Referring now to FIG. 14, an article of manufacture or a computer program product 1400 of the invention is illustrated. The computer program product 1400 includes a recording medium 1402, such as, a floppy disk, a high capacity read only memory in the form of an optically read compact disk or CD-ROM, a tape, a transmission type media such as a digital or analog communications link, or a similar computer program product. Recording medium 1402 stores program means 1404, 1406, 1408, 1410 on the medium 1402 for carrying out the method of the preferred embodiment in the system 100 of FIG. 1.
A sequence of program instructions or a logical assembly of one or more interrelated modules defined by the recorded program means 1404, 1406, 1408, 1410, direct the computer system 100 for implementing rapid expansion of 2 byte sort information of the preferred embodiment.
While the present disclosure has been shown to sort double byte character representations, the bytes that are sorted need not represent characters. In fact, the bytes may represent items from any set of meaningful values. The advantage of the present invention excels when the meaningful values are not consecutive. Just as the invention describes a method for sorting 2 byte or double byte datawords, the invention can be applied to sort various multiple byte datawords. The double byte sort utilizes a two byte wide array. Accordingly, a triple byte dataword sort utilizes a three byte wide array. Similarly, this method can be expanded to any n-byte dataword sort.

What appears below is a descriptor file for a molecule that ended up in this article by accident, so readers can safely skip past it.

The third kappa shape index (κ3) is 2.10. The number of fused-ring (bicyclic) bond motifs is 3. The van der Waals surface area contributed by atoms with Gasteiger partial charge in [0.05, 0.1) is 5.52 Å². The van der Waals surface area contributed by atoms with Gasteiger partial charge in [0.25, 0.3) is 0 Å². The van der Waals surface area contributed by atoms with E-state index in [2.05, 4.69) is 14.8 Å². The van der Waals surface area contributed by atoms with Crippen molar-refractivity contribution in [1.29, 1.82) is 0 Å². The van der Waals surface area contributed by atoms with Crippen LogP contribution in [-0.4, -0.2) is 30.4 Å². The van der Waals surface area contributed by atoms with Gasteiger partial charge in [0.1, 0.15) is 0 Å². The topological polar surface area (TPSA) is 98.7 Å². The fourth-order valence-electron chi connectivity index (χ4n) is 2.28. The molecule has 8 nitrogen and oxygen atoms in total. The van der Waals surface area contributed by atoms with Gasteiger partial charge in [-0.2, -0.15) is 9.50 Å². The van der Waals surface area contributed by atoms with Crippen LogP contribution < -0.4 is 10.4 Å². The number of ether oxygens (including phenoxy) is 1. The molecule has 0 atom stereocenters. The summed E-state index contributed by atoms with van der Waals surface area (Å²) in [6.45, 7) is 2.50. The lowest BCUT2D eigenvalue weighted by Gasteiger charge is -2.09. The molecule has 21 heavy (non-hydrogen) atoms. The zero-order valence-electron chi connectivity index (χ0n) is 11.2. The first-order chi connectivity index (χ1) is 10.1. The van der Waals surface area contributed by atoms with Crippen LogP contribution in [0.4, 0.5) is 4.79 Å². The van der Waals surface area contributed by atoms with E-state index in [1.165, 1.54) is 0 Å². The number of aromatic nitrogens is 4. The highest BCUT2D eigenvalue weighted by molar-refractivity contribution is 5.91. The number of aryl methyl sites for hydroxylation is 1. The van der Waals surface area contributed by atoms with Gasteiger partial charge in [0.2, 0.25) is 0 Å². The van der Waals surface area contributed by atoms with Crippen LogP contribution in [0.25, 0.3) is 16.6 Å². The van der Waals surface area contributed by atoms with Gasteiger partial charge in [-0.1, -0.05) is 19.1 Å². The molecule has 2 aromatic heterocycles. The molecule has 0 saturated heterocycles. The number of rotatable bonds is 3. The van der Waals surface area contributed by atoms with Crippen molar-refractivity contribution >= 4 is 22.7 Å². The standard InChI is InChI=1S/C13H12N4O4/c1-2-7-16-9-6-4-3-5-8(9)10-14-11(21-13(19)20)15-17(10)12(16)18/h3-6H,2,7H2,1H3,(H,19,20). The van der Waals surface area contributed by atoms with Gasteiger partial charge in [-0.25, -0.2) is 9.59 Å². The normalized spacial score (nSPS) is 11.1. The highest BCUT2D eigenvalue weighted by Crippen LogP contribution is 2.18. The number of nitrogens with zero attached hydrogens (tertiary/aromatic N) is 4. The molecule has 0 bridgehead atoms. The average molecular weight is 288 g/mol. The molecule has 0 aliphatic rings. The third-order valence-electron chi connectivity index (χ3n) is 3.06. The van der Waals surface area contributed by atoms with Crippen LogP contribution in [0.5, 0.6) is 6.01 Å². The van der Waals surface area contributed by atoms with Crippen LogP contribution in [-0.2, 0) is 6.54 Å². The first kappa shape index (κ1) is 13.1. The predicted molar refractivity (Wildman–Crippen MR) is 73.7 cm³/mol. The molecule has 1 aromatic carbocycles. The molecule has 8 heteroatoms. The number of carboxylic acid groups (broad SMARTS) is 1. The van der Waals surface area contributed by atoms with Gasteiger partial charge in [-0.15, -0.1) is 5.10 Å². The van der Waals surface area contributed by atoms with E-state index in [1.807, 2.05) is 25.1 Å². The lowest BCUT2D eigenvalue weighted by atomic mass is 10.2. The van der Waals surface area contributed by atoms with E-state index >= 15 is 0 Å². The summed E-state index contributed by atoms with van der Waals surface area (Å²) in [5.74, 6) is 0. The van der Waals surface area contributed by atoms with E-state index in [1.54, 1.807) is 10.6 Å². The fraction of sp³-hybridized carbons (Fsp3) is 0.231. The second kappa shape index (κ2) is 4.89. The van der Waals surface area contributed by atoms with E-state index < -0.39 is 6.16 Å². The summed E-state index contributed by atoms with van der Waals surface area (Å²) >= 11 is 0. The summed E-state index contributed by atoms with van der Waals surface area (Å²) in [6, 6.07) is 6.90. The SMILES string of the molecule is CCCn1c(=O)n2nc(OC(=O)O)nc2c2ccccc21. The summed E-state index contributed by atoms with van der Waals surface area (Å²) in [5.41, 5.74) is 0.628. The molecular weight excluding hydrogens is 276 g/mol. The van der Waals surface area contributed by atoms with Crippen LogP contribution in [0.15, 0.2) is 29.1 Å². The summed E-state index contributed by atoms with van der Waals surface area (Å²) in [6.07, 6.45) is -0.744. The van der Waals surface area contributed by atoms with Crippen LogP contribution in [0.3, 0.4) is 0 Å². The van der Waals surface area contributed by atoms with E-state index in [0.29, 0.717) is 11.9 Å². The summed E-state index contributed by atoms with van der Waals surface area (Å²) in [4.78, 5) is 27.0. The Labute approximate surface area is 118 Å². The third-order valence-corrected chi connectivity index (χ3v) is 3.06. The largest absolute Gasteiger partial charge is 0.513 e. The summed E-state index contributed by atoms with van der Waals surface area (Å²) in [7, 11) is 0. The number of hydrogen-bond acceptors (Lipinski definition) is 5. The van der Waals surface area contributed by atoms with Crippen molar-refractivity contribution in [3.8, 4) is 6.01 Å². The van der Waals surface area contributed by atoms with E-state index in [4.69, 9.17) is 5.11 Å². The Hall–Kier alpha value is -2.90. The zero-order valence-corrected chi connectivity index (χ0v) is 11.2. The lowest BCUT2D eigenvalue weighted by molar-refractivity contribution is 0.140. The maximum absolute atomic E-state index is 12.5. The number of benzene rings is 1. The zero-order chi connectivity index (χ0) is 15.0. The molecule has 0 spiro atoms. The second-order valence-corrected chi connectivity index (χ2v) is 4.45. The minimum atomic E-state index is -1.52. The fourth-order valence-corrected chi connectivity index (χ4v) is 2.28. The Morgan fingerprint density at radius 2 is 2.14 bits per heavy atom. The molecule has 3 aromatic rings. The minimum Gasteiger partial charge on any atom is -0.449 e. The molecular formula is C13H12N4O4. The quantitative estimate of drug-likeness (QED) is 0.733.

While the present invention has been described with reference to the details of the embodiments of the invention shown in the drawing, these details are not intended to limit the scope of the invention as claimed in the appended claims.
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|U.S. Classification||712/300, 707/999.007, 707/999.102|
|Cooperative Classification||Y10S707/99943, Y10S707/99937, G06F7/22|
|Apr 10, 1997||AS||Assignment|
Owner name: INTERNATIONAL BUSINESS MACHINES CORPORATION, NEW Y
Free format text: ASSIGNMENT OF ASSIGNORS INTEREST;ASSIGNORS:BRINKER, MICHAEL JONATHAN;GLENSKI, PATRICK LEO;RICHARDSON, KATHERINE KLEIN;REEL/FRAME:008532/0872;SIGNING DATES FROM 19960408 TO 19970409
|Sep 3, 2002||REMI||Maintenance fee reminder mailed|
|Feb 18, 2003||LAPS||Lapse for failure to pay maintenance fees|
|Apr 15, 2003||FP||Expired due to failure to pay maintenance fee|
Effective date: 20030216